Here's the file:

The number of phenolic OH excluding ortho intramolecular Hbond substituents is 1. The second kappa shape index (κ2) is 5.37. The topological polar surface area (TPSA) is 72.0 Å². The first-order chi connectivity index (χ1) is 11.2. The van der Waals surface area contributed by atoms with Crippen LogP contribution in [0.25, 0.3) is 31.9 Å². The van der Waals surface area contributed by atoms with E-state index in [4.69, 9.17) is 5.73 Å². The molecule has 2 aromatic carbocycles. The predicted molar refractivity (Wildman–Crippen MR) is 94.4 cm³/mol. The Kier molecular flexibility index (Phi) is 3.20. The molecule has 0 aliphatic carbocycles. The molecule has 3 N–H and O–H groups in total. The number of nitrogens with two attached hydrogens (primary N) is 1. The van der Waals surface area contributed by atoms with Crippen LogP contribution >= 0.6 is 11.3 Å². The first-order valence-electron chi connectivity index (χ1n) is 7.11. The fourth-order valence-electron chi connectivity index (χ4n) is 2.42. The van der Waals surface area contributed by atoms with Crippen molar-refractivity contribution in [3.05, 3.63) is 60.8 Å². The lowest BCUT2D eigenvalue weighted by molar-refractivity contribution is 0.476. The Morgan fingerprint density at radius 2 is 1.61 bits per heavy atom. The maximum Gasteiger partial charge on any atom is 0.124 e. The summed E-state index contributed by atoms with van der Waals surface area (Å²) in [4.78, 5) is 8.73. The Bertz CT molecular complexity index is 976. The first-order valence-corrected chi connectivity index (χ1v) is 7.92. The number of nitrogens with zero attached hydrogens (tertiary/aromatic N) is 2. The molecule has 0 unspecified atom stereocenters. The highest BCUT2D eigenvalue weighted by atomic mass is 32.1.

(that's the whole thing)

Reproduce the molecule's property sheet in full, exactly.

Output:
The number of phenolic OH excluding ortho intramolecular Hbond substituents is 1. The second kappa shape index (κ2) is 5.37. The topological polar surface area (TPSA) is 72.0 Å². The first-order chi connectivity index (χ1) is 11.2. The van der Waals surface area contributed by atoms with Crippen LogP contribution in [0.25, 0.3) is 31.9 Å². The van der Waals surface area contributed by atoms with E-state index in [4.69, 9.17) is 5.73 Å². The molecule has 2 aromatic carbocycles. The predicted molar refractivity (Wildman–Crippen MR) is 94.4 cm³/mol. The Kier molecular flexibility index (Phi) is 3.20. The molecule has 0 aliphatic carbocycles. The molecule has 3 N–H and O–H groups in total. The number of nitrogens with two attached hydrogens (primary N) is 1. The van der Waals surface area contributed by atoms with Crippen LogP contribution >= 0.6 is 11.3 Å². The first-order valence-electron chi connectivity index (χ1n) is 7.11. The fourth-order valence-electron chi connectivity index (χ4n) is 2.42. The van der Waals surface area contributed by atoms with Crippen molar-refractivity contribution in [3.05, 3.63) is 60.8 Å². The lowest BCUT2D eigenvalue weighted by molar-refractivity contribution is 0.476. The Morgan fingerprint density at radius 2 is 1.61 bits per heavy atom. The maximum Gasteiger partial charge on any atom is 0.124 e. The summed E-state index contributed by atoms with van der Waals surface area (Å²) in [4.78, 5) is 8.73. The Bertz CT molecular complexity index is 976. The first-order valence-corrected chi connectivity index (χ1v) is 7.92. The number of nitrogens with zero attached hydrogens (tertiary/aromatic N) is 2. The molecule has 0 unspecified atom stereocenters. The highest BCUT2D eigenvalue weighted by atomic mass is 32.1.